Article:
Friday, December 13, 2013

Review of The Lady Who Plucked Red Flowers beneath the Queen’s Window by Rachel Swirsky

Contemporary science fiction is witness to more and more female authors rising to the top—short fiction in particular seeing a huge increase in the number recognized by awards.  Over the past few years, in fact, the number of women nominated for the major short fiction awards has either been greater than or equal to the number of male authors.  Elizabeth Hand, Nancy Kress, Kelly Link, Kij Johnson, and others have been nominated or won Hugo, Nebula, Locus, Theodore Sturgeon, and World Fantasy awards.  Rachel Swirsky’s 2010 novella The Lady Who Plucked Red Flowers beneath the Queen’s Window among these works, reading the story it’s obvious why the movement is underfoot.

The Lady Who Plucked Red Flowers beneath the Queen’s Window does not belie the pretention of the title.  Defying the fairy tale hints, it is the story of Naeva, a sorceress in a world where women rule—women and other men.  Her allegiance and loyalty falling awry in the opening pages, Naeva finds her soul imprisoned in a stone, able to be made corporeal only by someone with arcane knowledge.  Pulled back into the real world at various moments in the years that pass, she learns the truth behind her death and does what she can from her prison of stone to enact revenge.  But that is only the first half of the story.  Pulled into reality on a later occasion, an entirely new scene awaits, one which she may not have the resources to fight against.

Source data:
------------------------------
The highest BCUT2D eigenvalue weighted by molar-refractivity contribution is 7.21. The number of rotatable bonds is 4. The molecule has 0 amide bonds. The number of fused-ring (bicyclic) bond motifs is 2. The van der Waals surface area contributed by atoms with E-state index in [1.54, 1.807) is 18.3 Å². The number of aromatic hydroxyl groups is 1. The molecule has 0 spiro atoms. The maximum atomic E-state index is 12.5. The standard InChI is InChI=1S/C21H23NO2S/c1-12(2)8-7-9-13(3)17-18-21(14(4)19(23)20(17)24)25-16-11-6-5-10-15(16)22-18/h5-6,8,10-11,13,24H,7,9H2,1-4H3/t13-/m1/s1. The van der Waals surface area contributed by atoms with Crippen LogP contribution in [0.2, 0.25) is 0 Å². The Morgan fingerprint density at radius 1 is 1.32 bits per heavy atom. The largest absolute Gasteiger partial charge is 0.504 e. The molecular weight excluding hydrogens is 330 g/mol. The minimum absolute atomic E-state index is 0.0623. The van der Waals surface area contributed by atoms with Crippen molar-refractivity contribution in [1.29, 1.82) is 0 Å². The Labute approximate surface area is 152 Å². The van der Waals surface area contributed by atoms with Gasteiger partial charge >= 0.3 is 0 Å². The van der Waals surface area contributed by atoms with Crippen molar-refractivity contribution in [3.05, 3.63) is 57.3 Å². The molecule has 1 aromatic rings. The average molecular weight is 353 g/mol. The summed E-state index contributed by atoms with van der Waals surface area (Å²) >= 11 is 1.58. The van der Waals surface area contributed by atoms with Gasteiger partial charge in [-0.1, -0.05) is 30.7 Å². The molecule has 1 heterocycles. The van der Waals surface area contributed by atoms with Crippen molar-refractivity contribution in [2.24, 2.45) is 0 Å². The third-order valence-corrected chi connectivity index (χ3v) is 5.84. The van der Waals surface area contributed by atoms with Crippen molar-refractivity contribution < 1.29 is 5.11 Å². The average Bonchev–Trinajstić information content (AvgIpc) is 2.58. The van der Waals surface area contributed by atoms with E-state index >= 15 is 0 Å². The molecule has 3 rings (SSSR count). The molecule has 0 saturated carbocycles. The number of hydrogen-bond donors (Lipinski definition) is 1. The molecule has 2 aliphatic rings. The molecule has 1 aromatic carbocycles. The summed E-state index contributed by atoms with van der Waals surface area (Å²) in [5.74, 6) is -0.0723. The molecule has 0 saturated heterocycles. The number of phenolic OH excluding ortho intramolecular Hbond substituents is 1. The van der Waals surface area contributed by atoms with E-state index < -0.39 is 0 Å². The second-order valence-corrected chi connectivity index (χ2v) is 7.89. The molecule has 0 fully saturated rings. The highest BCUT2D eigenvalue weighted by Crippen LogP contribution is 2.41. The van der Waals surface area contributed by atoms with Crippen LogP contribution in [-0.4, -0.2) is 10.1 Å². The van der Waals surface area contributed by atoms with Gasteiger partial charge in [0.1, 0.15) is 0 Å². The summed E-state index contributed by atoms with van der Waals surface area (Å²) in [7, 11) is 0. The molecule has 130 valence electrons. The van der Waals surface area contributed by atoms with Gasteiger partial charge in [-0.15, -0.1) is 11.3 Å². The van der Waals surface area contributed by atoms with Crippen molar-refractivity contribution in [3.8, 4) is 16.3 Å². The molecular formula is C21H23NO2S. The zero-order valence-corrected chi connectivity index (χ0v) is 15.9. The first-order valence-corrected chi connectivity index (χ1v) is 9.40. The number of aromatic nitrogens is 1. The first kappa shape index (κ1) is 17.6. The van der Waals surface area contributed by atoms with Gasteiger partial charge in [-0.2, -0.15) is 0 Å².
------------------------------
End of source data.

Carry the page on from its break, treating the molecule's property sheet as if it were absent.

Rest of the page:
Cathrynne M. Valente’s Silenty and Very Fast is a unique piece of speculative fiction in that it is a science fiction story told in the language of poetry and fantasy.  Likewise putting story type in a fresh light, Swirsky’s novella takes a fantasy setting and so subtly injects it with a science fiction motif many will be unaware she too is playing with genre.  Like Valente’s story, the effect is overwhelmingly positive, a unique tale emerging that has a fuzzy feel intelligently bridging both genres.

And the language, oh the language.  Not as lush as Valente’s novella but more literary in aim, Swirsky has total control of the words channeled through her fingertips, producing a story that is at all times incisive, rhythmic and smooth—half the fight won with only the words themselves.  Pacing perfect, Naeva’s twists and turns through the labyrinth of treachery, revenge, back biting, and coming to terms with what it all means in the larger context of gender reads evenly, and fully engages the reader one word at a time.  And the imprisoned soul is a brilliant plot device.  Allowing the narrative to shift abruptly yet plausibly, Swirsky wastes no time in the transitions, in turn underlining the steps she imagines the world to evolve through.  That the content at depth is so dependent on this contrast likewise proves the premise superb.

One of the most interesting aspects of the novella is that the opening scenes are set in a woman’s land where rarely a man is mentioned or found.  Everywhere the characters go women are encountered and men are stick figures in the background—quite literally.  Exactly as books of old but with women and female interests foregrounded, Swirsky again turns things on their head.  In the latter half of the novella, matters are once again subverted, the view expanded to one more universal, and dare I say, transcendent.  Though a bit forced, the message rings clear.

In the end, The Lady Who Plucked Red Flowers beneath the Queen’s Window is a fantastic story in both senses of the word.  Rich and pointed in thought and language, Naeva’s reappearances in time and her reactions through the lens of women’s magic provide a compelling story—particularly given Swirsky’s spinning of a few standard fantasy motifs to new use.  Enjoyable at several levels, a feminist reading seems strongest, and in particular a message aimed at other women.   Relevant and transcendent, the novella comes highly recommended to anyone interested in the vanguard of science fiction in short form in the 21 st century.

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